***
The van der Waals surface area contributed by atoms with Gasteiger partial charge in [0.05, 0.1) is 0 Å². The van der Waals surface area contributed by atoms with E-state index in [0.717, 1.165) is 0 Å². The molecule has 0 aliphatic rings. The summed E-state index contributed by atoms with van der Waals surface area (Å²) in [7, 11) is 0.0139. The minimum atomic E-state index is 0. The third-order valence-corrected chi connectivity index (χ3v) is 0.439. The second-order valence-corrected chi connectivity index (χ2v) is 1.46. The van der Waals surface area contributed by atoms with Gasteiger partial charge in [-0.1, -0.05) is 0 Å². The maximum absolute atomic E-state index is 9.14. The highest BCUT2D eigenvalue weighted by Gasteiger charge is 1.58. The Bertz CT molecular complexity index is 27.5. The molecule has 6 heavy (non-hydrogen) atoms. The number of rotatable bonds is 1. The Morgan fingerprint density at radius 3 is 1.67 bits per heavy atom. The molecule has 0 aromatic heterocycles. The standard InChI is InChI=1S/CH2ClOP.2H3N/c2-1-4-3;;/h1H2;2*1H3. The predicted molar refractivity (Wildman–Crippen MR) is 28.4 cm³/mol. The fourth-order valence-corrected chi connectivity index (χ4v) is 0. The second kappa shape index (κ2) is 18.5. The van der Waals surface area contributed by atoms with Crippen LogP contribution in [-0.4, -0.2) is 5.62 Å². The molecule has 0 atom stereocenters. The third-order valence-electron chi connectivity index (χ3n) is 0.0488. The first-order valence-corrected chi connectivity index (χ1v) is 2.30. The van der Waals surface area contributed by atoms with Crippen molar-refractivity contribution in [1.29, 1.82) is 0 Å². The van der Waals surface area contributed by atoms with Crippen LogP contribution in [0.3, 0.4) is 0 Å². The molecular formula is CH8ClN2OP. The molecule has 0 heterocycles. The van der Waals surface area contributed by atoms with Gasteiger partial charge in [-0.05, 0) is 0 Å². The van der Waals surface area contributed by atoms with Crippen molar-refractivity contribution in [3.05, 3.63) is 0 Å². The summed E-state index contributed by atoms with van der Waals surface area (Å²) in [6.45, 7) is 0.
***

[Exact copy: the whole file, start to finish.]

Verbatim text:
The van der Waals surface area contributed by atoms with Gasteiger partial charge in [0.05, 0.1) is 0 Å². The van der Waals surface area contributed by atoms with E-state index in [0.717, 1.165) is 0 Å². The molecule has 0 aliphatic rings. The summed E-state index contributed by atoms with van der Waals surface area (Å²) in [7, 11) is 0.0139. The minimum atomic E-state index is 0. The third-order valence-corrected chi connectivity index (χ3v) is 0.439. The second-order valence-corrected chi connectivity index (χ2v) is 1.46. The van der Waals surface area contributed by atoms with Gasteiger partial charge in [-0.1, -0.05) is 0 Å². The maximum absolute atomic E-state index is 9.14. The highest BCUT2D eigenvalue weighted by Gasteiger charge is 1.58. The Bertz CT molecular complexity index is 27.5. The molecule has 6 heavy (non-hydrogen) atoms. The number of rotatable bonds is 1. The Morgan fingerprint density at radius 3 is 1.67 bits per heavy atom. The molecule has 0 aromatic heterocycles. The standard InChI is InChI=1S/CH2ClOP.2H3N/c2-1-4-3;;/h1H2;2*1H3. The predicted molar refractivity (Wildman–Crippen MR) is 28.4 cm³/mol. The fourth-order valence-corrected chi connectivity index (χ4v) is 0. The second kappa shape index (κ2) is 18.5. The van der Waals surface area contributed by atoms with Crippen LogP contribution in [-0.4, -0.2) is 5.62 Å². The molecule has 0 atom stereocenters. The third-order valence-electron chi connectivity index (χ3n) is 0.0488. The first-order valence-corrected chi connectivity index (χ1v) is 2.30. The van der Waals surface area contributed by atoms with Crippen molar-refractivity contribution in [1.29, 1.82) is 0 Å². The van der Waals surface area contributed by atoms with Crippen LogP contribution in [0.3, 0.4) is 0 Å². The molecular formula is CH8ClN2OP. The molecule has 0 heterocycles. The van der Waals surface area contributed by atoms with Gasteiger partial charge in [-0.05, 0) is 0 Å². The van der Waals surface area contributed by atoms with Crippen molar-refractivity contribution in [3.05, 3.63) is 0 Å². The summed E-state index contributed by atoms with van der Waals surface area (Å²) in [6.45, 7) is 0.